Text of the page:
Some Encouraging Leadership from a Marine You’ve Never Heard Of

Posted 11.13.2012

As the scandal around former CIA director General David Petraeus unfolds, it’s hard to find anyone who has covered themselves in glory. It’s all pretty discouraging.

Earlier this year, I wrote a post on how leaders need to have a strategy to deal with the temptations they’ll undoubtedly encounter. It says everything I would have to say about the Petraeus story.  A retired general once told me that there’s an old Army maxim that the further up the flag pole you go, the more your rear end shows. It’s sad and frustrating to see that play out in the news this week.

In case you can’t tell, I’m kind of bummed out by all of this. As I was thinking about it last night, I recalled a conversation I had last weekend on a cross country flight. My seatmate turned out to be a 16 year U.S. Marine named Hector. He was a great guy and we talked off and on as we travelled from DC to LA. In the interest of offering an encouraging story from a quiet leader who’s making a difference, here’s his story.

Hector grew up in Queens and joined the Marines when he was 17. That would make him around 33 years old now. He was on his way home to Arizona from his sixth tour in Afghanistan. He was in in his 32nd hour of travel when we talked having started in Kabul on a C-130 to Bahrain. He went from there to Germany to Dulles Airport in DC. When we landed he was going to have a brief layover in LAX and arrive at home in Arizona around the middle of the afternoon. Hector’s family knew he was coming home in November but he was going to surprise them by getting there a few days earlier than they expected.

Hector loves the Marines but he and his family are tired of the time away from each other so he plans to retire when he reaches the 20 year mark. It sounds like he’ll be ready for it because he’s just about to finish his MBA. Earlier in his career, the Marines put him through college. They also helped his wife with her education and she’s now an assistant principal at a school in Arizona. They have a boy who’s 13 and an 11 year old daughter. Hector has been able to stay in close touch with them by email and Skype during his deployments.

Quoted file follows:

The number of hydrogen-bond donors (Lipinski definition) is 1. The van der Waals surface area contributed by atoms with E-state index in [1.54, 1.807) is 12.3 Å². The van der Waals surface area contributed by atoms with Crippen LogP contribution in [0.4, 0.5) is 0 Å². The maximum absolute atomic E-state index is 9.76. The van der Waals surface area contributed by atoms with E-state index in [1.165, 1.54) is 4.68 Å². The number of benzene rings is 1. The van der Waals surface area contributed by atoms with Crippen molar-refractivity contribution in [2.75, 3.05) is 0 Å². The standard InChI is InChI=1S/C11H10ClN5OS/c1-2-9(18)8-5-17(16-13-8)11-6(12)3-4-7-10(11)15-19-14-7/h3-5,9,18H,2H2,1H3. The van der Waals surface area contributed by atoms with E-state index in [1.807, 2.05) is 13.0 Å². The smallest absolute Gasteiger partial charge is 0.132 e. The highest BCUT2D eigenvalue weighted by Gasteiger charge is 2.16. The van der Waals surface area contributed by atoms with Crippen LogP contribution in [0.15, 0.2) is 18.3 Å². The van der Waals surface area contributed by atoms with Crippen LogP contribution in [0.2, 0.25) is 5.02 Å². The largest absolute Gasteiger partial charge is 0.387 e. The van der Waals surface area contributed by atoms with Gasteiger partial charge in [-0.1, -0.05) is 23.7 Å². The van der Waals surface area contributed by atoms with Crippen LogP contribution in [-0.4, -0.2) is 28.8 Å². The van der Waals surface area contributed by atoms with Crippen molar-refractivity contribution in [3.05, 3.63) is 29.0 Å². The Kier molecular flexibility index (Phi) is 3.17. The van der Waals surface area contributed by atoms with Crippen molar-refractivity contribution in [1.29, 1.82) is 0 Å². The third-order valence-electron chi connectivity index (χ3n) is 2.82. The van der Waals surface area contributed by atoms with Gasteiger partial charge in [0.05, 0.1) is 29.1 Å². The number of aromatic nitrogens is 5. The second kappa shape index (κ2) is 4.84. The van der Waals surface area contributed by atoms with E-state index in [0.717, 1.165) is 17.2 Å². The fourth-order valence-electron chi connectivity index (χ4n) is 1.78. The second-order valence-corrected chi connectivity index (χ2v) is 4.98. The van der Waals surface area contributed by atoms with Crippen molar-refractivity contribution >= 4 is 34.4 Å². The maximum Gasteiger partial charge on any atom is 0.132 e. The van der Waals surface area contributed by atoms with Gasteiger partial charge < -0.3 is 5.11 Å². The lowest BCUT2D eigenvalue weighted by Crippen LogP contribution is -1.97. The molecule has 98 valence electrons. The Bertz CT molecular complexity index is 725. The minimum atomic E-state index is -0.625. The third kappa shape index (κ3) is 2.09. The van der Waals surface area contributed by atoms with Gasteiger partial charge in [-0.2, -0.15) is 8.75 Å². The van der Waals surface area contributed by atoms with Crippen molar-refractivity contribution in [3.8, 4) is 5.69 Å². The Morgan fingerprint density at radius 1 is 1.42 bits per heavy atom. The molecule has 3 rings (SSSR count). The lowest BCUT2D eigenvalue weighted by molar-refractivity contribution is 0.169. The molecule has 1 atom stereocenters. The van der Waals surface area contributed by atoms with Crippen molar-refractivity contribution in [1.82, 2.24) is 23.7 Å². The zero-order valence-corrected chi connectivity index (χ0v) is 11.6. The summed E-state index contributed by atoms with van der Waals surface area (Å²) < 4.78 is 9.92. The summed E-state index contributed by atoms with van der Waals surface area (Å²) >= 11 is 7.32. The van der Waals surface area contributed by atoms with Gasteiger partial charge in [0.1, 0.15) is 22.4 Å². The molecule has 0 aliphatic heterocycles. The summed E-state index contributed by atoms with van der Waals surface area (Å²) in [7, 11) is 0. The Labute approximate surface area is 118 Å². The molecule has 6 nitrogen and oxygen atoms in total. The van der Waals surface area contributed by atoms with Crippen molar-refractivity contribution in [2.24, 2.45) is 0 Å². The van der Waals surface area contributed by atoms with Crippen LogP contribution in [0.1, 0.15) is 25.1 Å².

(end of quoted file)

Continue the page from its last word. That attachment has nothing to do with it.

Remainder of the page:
There was so much that struck me in my conversation with Hector – how much he’s accomplished, the life he’s built with his wife, his gratitude to the Marines, the impact he’s had on others,  how quietly proud he is of his service. I felt great just talking to him and really grateful that there are people like him.

Instead of getting bummed by the failures of leaders who knock themselves off their pedestals, I’m going to focus on leaders like Hector who never get put on a pedestal in the first place. I said it to you when we said good bye, Hector, but I’ll say it again. Thanks for your service and for the example you set.